Did you know that children can’t skip until their brains are structurally mature enough to do so? The corpus callosum allows the two sides of the body to communicate and cooperate, and skipping is one of those things that requires that cross-body cooperation. To complicate matters, the right hemisphere controls that left side of the body and vice versa. So a kid can have all the enthusiasm in the world, but ultimately it’s her biology that determines her ability to skip.
Until a kid learns to skip she is just galloping.
I tell you this story because I read Alfie Cohen’s article on praise at right around the time that my daughter started skipping.
It had a huge effect on me.
My kid was determined to master skipping. After all, most of her friends could already do it and it was a gross motor rite of passage. Every day she’d shuffle along at the park or on the sidewalk, a look of deep focus on her face.
Inevitably she would exclaim “Look Mama! I’m skipping!!”
Except… she was so NOT skipping.
Just a week or two before I would have said “Good job!!” It was a reflex. An acknowledgement that she was trying. Something to say before turning away to read my book or talk to another parent.
But, I’d just read the article.
Up until that point, I praised my little girl constantly. When she ate a healthy meal I told her she was doing a good job eating. When she presented me with a scribbled on piece of paper I told her she had done a good job drawing. I told her that I liked the way she did things and that she was smart. Pretty. Funny. Sweet.
Just FYI, my kid was (and remains) pretty great. I praised her because I wanted her to believe that about herself. Still, the article made me rethink the intent behind my interactions with her.
According to Cohen, constant praise discourages authentic connection. He suggests that telling someone “good job” leaves only one other alternative–a bad job. His advice was to celebrate process over product.
Does praise motivate kids? Sure. It motivates kids to get praise. Alas, that’s often at the expense of commitment to whatever they were doing that prompted the praise.
So I didn’t tell Aya that she was doing a good job skipping.
As she joyfully galloped around the park, I only said what I observed. One day I told her, “You are really working hard at learning to skip!” Another day it was, “Whoa, you get faster and faster every time!” I asked questions about which friends could skip and who else was still learning, and what her favorite parts of practicing were. I gave her high fives and celebrated her improvements.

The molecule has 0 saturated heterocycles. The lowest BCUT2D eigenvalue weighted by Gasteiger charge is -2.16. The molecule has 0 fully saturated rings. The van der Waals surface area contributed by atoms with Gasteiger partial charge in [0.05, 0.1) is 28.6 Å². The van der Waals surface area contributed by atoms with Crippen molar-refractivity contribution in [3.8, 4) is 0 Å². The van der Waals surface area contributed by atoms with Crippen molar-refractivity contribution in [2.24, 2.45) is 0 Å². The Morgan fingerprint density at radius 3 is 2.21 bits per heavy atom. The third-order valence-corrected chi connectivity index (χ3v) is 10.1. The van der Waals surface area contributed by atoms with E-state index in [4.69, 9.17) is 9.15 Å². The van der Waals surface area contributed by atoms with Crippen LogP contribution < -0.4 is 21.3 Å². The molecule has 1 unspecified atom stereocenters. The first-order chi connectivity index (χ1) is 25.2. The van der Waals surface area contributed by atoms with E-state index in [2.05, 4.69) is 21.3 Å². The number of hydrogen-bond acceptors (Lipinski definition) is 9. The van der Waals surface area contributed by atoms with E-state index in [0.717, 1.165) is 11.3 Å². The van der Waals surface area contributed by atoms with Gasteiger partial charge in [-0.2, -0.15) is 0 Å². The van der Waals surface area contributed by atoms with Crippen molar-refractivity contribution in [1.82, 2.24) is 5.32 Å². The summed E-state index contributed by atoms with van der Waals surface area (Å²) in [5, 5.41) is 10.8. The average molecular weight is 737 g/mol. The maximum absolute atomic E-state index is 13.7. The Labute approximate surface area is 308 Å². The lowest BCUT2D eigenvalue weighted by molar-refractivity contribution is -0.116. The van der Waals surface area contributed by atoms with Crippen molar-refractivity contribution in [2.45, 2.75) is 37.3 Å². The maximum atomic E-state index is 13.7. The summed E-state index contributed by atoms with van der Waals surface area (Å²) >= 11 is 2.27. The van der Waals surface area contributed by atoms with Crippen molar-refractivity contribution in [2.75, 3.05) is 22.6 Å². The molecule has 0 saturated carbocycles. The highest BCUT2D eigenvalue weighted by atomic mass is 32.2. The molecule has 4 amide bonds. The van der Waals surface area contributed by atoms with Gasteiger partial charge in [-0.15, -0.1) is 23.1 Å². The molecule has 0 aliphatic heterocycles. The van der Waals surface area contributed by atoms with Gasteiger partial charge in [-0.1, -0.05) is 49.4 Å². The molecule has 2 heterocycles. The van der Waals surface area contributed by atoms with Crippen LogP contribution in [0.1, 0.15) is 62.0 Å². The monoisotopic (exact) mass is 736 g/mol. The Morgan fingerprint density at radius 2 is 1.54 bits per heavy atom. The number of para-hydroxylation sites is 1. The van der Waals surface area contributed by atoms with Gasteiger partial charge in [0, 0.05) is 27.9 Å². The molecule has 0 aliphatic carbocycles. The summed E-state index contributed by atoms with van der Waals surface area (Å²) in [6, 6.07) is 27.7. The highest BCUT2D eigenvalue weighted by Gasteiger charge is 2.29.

When she got close to skipping I told her she was almost there.
…And then it happened.
One day the kid stopped galloping and started skipping!
Her brain hemispheres were talking to one another in a way that they hadn’t before and her legs were politely taking turns with one another!
Aya realized this before I did. Her sweet little face morphed into a grin and she let out a squeal of pure, unfiltered joy.
I opened my arms and she skipped right into them.
Hugs happened. Good, heart to heart happy hugs.
“I did it!” She said.
“You sure did.”
More squishy hugs ensued.
Almost a decade later, that memory remains one of my most vivid and treasured from my daughter’s early childhood.
It never would have happened if I’d told her that she was doing a good job skipping when he was just galloping. I’m pretty sure that she would not have worked so hard to achieve the goal, and that we would not have enjoyed our time together nearly as much.
In the years since that day my daughter has reached many more milestones, and I continue to do my best to be present and avoid empty praise. Sometimes I find myself reverting back to saying “good job” especially when I am tired or checked out. For the most part though I try to be present and connect through questions and heartfelt conversations.
What about you? What do you think about praise? How often do you tell your chid that she is doing a good job? I’d love to hear what you think.
In the next article, I’ll offer some tips on cultivating deeper interaction with your kids.